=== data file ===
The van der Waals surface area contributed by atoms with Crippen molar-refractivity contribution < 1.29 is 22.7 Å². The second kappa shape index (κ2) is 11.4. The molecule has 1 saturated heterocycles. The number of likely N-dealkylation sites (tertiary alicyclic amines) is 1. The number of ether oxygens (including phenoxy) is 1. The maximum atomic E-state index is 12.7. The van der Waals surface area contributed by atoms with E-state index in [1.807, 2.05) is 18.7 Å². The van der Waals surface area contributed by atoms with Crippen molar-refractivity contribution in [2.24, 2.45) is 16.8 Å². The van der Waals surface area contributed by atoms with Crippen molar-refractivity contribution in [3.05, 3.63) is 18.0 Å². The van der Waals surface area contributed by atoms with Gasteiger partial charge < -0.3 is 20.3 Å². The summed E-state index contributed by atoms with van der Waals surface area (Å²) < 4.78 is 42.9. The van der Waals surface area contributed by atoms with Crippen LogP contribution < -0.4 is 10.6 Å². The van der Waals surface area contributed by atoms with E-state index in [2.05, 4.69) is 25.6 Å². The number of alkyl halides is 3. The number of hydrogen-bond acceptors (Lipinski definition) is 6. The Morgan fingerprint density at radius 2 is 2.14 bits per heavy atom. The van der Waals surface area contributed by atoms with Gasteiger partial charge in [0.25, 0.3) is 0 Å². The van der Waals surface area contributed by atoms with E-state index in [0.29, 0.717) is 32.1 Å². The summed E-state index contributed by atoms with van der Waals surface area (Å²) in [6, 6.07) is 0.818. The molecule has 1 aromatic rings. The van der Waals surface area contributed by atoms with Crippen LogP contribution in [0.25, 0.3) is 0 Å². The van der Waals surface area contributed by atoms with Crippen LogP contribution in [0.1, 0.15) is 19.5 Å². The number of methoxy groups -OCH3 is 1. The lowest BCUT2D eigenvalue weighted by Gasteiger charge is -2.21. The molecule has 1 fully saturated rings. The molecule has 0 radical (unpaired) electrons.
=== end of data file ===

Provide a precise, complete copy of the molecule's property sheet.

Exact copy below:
The van der Waals surface area contributed by atoms with Crippen molar-refractivity contribution < 1.29 is 22.7 Å². The second kappa shape index (κ2) is 11.4. The molecule has 1 saturated heterocycles. The number of likely N-dealkylation sites (tertiary alicyclic amines) is 1. The number of ether oxygens (including phenoxy) is 1. The maximum atomic E-state index is 12.7. The van der Waals surface area contributed by atoms with E-state index in [1.807, 2.05) is 18.7 Å². The van der Waals surface area contributed by atoms with Crippen molar-refractivity contribution in [2.24, 2.45) is 16.8 Å². The van der Waals surface area contributed by atoms with Crippen molar-refractivity contribution in [3.05, 3.63) is 18.0 Å². The van der Waals surface area contributed by atoms with Gasteiger partial charge < -0.3 is 20.3 Å². The summed E-state index contributed by atoms with van der Waals surface area (Å²) < 4.78 is 42.9. The van der Waals surface area contributed by atoms with Crippen LogP contribution < -0.4 is 10.6 Å². The van der Waals surface area contributed by atoms with E-state index in [2.05, 4.69) is 25.6 Å². The number of alkyl halides is 3. The number of hydrogen-bond acceptors (Lipinski definition) is 6. The Morgan fingerprint density at radius 2 is 2.14 bits per heavy atom. The van der Waals surface area contributed by atoms with Gasteiger partial charge in [0.25, 0.3) is 0 Å². The van der Waals surface area contributed by atoms with E-state index in [0.29, 0.717) is 32.1 Å². The summed E-state index contributed by atoms with van der Waals surface area (Å²) in [6, 6.07) is 0.818. The molecule has 1 aromatic rings. The van der Waals surface area contributed by atoms with Crippen LogP contribution in [0.25, 0.3) is 0 Å². The van der Waals surface area contributed by atoms with Crippen LogP contribution in [0.1, 0.15) is 19.5 Å². The number of methoxy groups -OCH3 is 1. The lowest BCUT2D eigenvalue weighted by Gasteiger charge is -2.21. The molecule has 1 fully saturated rings. The molecule has 0 radical (unpaired) electrons.